(ATF) The bonds of state-owned-enterprises (SOEs) resumed a selloff Thursday after it emerged that further regulatory action would be taken to clamp down on credit risks following a rash of defaults.
Financial bonds also slid for the eighth day in 11 on news that the troubled Baoshang Bank would be the first Chinese commercial lender to be declared bankrupt.
The benchmark ATF China Bond 50 Index was unchanged. Trade was thin as US investors took a day’s holiday to mark the Thanksgiving public holiday.
The SOE-based Enterprise sub-index fell 0.01% on news that Financial Stability and Development Committee (FSDC) chairman, Vice Premier Liu He, said China will show “zero tolerance” for corporate misconduct.
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Fraudulent issuance, disclosure of false information, malicious transfer of assets and misappropriation of issuance funds will be strictly investigated, and various “debt evasion” behaviour will be severely punished, the FSDC said in a statement on the central government’s website.
The declaration was in response to a wave of more than 120 defaults among SOEs that had breached financial rules, among them by trying to hide debt onto their balance books. The defaults have roiled China's credit markets in the past week.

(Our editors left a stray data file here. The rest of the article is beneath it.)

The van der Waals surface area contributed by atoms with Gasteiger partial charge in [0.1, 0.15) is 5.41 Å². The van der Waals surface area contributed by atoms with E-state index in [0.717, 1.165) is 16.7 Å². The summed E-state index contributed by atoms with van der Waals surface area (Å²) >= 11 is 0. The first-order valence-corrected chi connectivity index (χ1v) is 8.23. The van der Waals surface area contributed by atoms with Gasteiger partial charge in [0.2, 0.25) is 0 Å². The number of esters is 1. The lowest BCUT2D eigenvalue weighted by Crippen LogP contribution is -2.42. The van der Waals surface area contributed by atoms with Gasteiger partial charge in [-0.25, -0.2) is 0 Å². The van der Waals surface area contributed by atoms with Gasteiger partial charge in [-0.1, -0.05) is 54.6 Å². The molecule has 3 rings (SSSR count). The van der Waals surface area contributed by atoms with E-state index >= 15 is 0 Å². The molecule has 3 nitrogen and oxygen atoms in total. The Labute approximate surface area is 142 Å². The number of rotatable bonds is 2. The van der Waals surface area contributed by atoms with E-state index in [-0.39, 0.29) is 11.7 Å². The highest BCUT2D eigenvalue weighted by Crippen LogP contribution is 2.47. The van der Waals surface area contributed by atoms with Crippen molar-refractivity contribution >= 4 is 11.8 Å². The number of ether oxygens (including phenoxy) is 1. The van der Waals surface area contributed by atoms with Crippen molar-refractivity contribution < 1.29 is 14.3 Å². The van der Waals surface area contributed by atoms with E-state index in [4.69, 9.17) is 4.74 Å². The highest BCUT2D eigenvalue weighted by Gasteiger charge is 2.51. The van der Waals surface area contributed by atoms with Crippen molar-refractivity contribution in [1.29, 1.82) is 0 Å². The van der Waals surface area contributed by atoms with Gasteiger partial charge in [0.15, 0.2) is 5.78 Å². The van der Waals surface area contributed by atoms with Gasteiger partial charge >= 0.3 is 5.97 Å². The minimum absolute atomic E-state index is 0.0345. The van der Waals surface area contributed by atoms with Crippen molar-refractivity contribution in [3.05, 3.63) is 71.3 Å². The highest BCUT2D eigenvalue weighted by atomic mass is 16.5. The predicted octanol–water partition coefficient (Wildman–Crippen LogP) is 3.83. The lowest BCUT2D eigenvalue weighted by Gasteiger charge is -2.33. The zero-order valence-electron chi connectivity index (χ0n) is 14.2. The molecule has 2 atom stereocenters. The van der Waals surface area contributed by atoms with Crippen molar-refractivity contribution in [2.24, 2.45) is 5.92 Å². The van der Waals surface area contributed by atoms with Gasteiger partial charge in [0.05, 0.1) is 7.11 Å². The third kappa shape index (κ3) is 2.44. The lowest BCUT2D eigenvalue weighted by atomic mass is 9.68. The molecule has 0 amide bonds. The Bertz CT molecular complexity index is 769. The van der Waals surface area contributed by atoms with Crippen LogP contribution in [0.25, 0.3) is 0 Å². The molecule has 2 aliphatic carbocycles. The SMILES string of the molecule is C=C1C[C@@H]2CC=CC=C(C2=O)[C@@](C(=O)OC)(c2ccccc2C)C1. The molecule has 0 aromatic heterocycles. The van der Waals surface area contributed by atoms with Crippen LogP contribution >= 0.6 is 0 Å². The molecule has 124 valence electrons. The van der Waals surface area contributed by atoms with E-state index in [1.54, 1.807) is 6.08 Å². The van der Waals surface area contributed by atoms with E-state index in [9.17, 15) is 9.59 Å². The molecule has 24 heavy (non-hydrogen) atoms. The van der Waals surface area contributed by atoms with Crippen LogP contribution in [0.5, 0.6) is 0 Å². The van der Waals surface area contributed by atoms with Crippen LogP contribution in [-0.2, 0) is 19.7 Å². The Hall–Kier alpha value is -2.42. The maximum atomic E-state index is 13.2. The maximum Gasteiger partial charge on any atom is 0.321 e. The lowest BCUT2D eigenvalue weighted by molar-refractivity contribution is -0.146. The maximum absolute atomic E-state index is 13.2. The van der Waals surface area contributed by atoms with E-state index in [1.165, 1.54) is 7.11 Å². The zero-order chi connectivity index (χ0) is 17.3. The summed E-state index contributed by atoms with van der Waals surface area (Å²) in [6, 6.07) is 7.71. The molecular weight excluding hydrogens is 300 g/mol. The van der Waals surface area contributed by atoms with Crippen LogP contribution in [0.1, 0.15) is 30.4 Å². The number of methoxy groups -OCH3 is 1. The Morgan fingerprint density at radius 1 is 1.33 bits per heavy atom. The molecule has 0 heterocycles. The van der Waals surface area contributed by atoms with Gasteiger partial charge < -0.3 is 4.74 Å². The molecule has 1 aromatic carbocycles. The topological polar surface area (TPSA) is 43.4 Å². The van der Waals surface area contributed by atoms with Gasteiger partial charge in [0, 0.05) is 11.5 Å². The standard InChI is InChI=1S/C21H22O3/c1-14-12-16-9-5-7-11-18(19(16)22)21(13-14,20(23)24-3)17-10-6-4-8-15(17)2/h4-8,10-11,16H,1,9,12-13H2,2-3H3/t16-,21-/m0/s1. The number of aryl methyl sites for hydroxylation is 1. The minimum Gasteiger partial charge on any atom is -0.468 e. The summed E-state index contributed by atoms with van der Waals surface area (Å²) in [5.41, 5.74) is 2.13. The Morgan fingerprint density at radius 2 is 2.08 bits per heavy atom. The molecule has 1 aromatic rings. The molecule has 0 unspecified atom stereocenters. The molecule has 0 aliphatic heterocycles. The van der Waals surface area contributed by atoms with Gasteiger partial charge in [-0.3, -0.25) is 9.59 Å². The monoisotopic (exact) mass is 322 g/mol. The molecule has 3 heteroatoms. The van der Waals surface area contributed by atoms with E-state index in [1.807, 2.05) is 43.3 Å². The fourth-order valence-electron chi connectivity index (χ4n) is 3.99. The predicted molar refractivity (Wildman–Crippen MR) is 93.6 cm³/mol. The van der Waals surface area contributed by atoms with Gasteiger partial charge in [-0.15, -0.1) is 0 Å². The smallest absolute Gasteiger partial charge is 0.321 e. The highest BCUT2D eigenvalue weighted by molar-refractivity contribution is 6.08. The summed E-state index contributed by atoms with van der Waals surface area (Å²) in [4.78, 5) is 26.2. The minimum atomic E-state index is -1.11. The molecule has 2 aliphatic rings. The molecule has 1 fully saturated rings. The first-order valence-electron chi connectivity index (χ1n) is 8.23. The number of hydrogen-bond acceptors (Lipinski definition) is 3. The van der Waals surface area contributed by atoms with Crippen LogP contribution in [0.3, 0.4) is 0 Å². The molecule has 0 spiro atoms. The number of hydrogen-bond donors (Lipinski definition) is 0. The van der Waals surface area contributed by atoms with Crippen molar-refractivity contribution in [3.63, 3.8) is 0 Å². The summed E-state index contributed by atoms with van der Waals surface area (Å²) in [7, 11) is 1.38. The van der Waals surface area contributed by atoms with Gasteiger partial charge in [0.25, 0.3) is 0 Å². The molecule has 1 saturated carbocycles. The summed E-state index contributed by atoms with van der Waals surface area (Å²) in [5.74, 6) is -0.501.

The Financials sub-index also declined 0.02%, led by an 8.25 percentage-point rise in the yield of China Bohai Bank’s 3.55% security. Lenders’ bonds were hit after the China Banking and Insurance Regulatory Commission agreed that Baoshang Bank should start bankruptcy proceedings and asked it to report to the CBIRC if any “major situations” arise.
The Corporates sub-index declined 0.02% led by the 4.1% bond of Zhuhai Da Heng Qing Investment, whose yield climbed 0.24% as it approached a coupon payment Friday. Bond prices fall when a coupon payment is made because they reduce the fixed-payment a bond will pay out over its its lifetime.
The Local Governments sub-index rose 0.01%.